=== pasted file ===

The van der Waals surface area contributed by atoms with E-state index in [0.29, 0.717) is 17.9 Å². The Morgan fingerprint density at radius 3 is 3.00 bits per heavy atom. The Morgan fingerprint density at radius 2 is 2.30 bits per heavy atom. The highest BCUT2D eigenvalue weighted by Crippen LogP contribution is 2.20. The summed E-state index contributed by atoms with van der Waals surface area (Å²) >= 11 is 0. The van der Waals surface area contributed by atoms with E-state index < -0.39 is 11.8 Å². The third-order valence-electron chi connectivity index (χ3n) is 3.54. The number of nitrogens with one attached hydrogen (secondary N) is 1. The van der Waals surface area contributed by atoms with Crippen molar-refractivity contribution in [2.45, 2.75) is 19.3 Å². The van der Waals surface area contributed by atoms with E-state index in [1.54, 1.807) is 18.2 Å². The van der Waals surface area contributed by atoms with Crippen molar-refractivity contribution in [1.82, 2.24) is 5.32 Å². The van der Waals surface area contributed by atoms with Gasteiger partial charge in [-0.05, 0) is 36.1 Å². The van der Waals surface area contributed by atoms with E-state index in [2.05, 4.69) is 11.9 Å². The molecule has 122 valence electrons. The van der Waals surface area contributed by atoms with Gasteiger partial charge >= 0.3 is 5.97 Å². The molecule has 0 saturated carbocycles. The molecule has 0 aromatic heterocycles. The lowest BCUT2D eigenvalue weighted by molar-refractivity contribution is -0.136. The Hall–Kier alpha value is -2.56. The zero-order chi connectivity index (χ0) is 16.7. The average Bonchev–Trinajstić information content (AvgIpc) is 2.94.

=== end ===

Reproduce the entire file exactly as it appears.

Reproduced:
The van der Waals surface area contributed by atoms with E-state index in [0.29, 0.717) is 17.9 Å². The Morgan fingerprint density at radius 3 is 3.00 bits per heavy atom. The Morgan fingerprint density at radius 2 is 2.30 bits per heavy atom. The highest BCUT2D eigenvalue weighted by Crippen LogP contribution is 2.20. The summed E-state index contributed by atoms with van der Waals surface area (Å²) >= 11 is 0. The van der Waals surface area contributed by atoms with E-state index < -0.39 is 11.8 Å². The third-order valence-electron chi connectivity index (χ3n) is 3.54. The number of nitrogens with one attached hydrogen (secondary N) is 1. The van der Waals surface area contributed by atoms with Crippen molar-refractivity contribution in [2.45, 2.75) is 19.3 Å². The van der Waals surface area contributed by atoms with E-state index in [1.54, 1.807) is 18.2 Å². The van der Waals surface area contributed by atoms with Crippen molar-refractivity contribution in [1.82, 2.24) is 5.32 Å². The van der Waals surface area contributed by atoms with Gasteiger partial charge in [-0.05, 0) is 36.1 Å². The van der Waals surface area contributed by atoms with E-state index in [2.05, 4.69) is 11.9 Å². The molecule has 122 valence electrons. The van der Waals surface area contributed by atoms with Gasteiger partial charge >= 0.3 is 5.97 Å². The molecule has 0 saturated carbocycles. The molecule has 0 aromatic heterocycles. The lowest BCUT2D eigenvalue weighted by molar-refractivity contribution is -0.136. The Hall–Kier alpha value is -2.56. The zero-order chi connectivity index (χ0) is 16.7. The average Bonchev–Trinajstić information content (AvgIpc) is 2.94.